Travelers' help sought for social studies project


Calling all travel buffs who are charting courses overseas in August and September. If you have room in your suitcase for a small stuffed animal, plus a little extra money to buy a postcard and a stamp, Maren Aukerman of Union Bridge needs to hear from you.

The energetic young teacher is embarking on a social studies project with her sixth-graders and she needs help to transport small stuffed animals abroad. A little space in your suitcase, plus five minutes to write a postcard will mean a lot to Ms. Aukerman's students.

Ms. Aukerman is leaving town tomorrow, but if you are planning a trip overseas and want to help, call her parents, Ruth and Dale Aukerman at 775-2254.

Ms. Aukerman will return to Phoenix, Ariz., as a teacher at Squaw Peak Elementary School. A member of Teach for America, Ms. Aukerman is one of a select group of recent college graduates who want to be teachers in economically depressed areas, but didn't take the requisite education credits in college.

Equipped with a love of children, ideals and creativity, Ms. Aukerman jumped into teaching a classroom of third- and fourth-graders who spoke little English. She's been learning the profession day by day, working long hours.

Ms. Aukerman's teaching experience has taken her into two new territories -- the bilingual classroom and year-round schooling; her school year begins Aug. 1, after a five-week break.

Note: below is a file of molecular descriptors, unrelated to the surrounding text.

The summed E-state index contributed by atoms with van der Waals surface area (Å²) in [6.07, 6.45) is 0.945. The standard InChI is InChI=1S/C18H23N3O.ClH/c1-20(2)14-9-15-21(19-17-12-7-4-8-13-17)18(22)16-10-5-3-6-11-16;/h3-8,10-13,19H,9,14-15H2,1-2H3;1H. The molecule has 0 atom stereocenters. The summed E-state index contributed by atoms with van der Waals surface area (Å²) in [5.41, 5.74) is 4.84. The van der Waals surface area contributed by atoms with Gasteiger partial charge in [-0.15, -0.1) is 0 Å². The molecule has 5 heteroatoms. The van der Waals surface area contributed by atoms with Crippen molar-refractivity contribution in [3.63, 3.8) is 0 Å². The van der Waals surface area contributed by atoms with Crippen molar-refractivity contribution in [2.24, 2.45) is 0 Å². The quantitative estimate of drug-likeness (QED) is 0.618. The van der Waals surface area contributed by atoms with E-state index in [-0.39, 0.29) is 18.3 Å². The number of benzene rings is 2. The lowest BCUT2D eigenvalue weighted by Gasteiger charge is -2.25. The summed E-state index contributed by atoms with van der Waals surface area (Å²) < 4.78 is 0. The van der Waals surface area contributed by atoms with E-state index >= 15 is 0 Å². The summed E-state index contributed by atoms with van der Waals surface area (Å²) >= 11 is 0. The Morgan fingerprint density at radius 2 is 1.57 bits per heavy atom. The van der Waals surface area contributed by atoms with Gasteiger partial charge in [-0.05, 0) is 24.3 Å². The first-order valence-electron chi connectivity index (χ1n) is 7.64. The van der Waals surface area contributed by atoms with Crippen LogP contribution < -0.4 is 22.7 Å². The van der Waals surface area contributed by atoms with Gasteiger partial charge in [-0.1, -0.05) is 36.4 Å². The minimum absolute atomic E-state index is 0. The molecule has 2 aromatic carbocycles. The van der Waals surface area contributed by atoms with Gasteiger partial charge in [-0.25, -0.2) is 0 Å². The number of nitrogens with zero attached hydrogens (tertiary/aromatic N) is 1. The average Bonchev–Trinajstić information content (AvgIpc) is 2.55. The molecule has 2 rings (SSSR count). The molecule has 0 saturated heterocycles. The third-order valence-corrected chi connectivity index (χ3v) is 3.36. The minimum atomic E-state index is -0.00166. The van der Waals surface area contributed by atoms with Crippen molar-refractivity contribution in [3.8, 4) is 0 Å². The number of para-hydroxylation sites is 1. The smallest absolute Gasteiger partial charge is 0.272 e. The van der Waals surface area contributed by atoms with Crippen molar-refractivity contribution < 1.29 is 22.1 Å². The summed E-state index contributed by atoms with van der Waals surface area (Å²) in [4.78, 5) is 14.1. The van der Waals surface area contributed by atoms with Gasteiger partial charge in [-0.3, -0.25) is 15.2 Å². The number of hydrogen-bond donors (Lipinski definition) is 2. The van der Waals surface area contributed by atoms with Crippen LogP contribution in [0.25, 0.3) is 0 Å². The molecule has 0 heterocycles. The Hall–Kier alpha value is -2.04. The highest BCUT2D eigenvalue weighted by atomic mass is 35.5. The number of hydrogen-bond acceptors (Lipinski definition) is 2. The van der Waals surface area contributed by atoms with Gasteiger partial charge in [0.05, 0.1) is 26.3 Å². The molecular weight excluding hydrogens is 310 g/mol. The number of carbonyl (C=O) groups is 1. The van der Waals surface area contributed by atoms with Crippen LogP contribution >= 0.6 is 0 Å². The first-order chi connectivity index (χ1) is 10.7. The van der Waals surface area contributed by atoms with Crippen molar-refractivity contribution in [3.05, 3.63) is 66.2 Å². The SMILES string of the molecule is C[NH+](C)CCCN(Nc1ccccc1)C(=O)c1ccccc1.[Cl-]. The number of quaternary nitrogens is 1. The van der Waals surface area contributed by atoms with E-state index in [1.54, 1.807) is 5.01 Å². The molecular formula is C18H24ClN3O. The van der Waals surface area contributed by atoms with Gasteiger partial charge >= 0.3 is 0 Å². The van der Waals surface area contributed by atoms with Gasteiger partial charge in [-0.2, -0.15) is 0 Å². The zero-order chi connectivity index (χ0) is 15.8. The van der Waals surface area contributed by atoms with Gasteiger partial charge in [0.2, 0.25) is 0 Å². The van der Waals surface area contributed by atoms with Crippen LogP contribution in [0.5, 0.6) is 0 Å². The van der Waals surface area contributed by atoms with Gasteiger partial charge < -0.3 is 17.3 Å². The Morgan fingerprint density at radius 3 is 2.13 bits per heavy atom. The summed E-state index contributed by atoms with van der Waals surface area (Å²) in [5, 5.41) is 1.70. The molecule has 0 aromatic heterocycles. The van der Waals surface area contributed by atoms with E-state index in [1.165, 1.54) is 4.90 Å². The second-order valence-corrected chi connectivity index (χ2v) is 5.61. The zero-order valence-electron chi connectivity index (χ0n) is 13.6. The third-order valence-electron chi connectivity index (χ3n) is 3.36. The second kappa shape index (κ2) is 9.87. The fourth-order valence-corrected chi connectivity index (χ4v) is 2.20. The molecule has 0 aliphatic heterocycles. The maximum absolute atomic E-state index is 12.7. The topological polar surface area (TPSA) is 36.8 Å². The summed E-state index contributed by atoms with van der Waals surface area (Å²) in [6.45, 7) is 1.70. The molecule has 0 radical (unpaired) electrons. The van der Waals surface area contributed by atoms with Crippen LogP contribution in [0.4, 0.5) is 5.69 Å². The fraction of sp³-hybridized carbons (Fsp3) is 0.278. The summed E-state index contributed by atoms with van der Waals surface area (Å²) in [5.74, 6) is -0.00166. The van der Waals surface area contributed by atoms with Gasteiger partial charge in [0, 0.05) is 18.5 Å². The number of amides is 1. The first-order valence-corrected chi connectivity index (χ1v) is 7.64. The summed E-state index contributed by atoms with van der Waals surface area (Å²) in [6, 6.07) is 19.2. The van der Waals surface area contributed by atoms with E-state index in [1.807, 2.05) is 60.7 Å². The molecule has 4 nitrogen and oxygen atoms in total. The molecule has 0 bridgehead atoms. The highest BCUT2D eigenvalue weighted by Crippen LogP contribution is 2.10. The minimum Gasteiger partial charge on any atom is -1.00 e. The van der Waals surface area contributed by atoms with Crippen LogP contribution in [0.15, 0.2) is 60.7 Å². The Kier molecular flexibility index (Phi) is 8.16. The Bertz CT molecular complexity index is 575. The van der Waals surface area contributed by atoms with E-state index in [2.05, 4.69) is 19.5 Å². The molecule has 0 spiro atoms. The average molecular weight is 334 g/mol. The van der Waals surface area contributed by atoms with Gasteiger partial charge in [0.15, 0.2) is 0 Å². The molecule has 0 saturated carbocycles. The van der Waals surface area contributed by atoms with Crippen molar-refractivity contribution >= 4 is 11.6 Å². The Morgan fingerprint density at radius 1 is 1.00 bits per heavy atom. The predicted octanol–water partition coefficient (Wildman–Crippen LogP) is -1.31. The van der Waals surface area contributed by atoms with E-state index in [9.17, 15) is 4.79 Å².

Ms. Aukerman has used part of this respite to visit her mother, who is a Carroll County art teacher. Together they have been brainstorming teaching ideas and coming up with hands-on games and activities that will help Spanish-speaking and English-speaking children learn together, and from each other.

On the warm summer evening I spent with the mother and daughter, they had completed making passports and passport pouches for the stuffed animals that will become the impetus for Ms. Aukerman's class' yearlong social studies project to study the world. A bear's postcard from a foreign country will be received by an eager sixth-grader, who, it is hoped, will want to learn more about the country.


There's room in the baseball clinics for boys held at the Francis Scott Key baseball diamond this summer.

Clinics are scheduled during the weeks of July 24-28 and July 31-Aug. 4. Sessions are open to younger boys (entering grades three through five) in the morning, and to older children (entering grades six through nine) in the afternoon. Cost is $50. Information: Jamie Hitchner, 857-1923.


Boys and girls who want to learn lacrosse have an opportunity to try "the fastest game on two feet" at a free one-week clinic held on the fields behind the old New Windsor Middle School during the week of July 24. The sports clinic is held daily from 9 a.m. until 11 a.m.

Coaches John Baugher, a teacher from Francis Scott Key and a lacrosse enthusiast, and Jeff Beeker will lead the clinic. Union Bridge resident Cynda Bertier, who played lacrosse in college, is organizing the clinic.

A long-range goal is to generate enough interest in the sport to start a team at Key. The clinic is sponsored in cooperation with Union Bridge Recreation Council.

Even though the game is played differently for boys and girls, at the clinic, designed for boys and girls 8-14, children will learn the fundamentals of the sport together. There should be a minimum of contact in the drills. Lacrosse equipment will be provided.

To sign up your child, contact Cynda Bertier, 775-7892 or write to her at P.O. Box 537, Union Bridge 21791.

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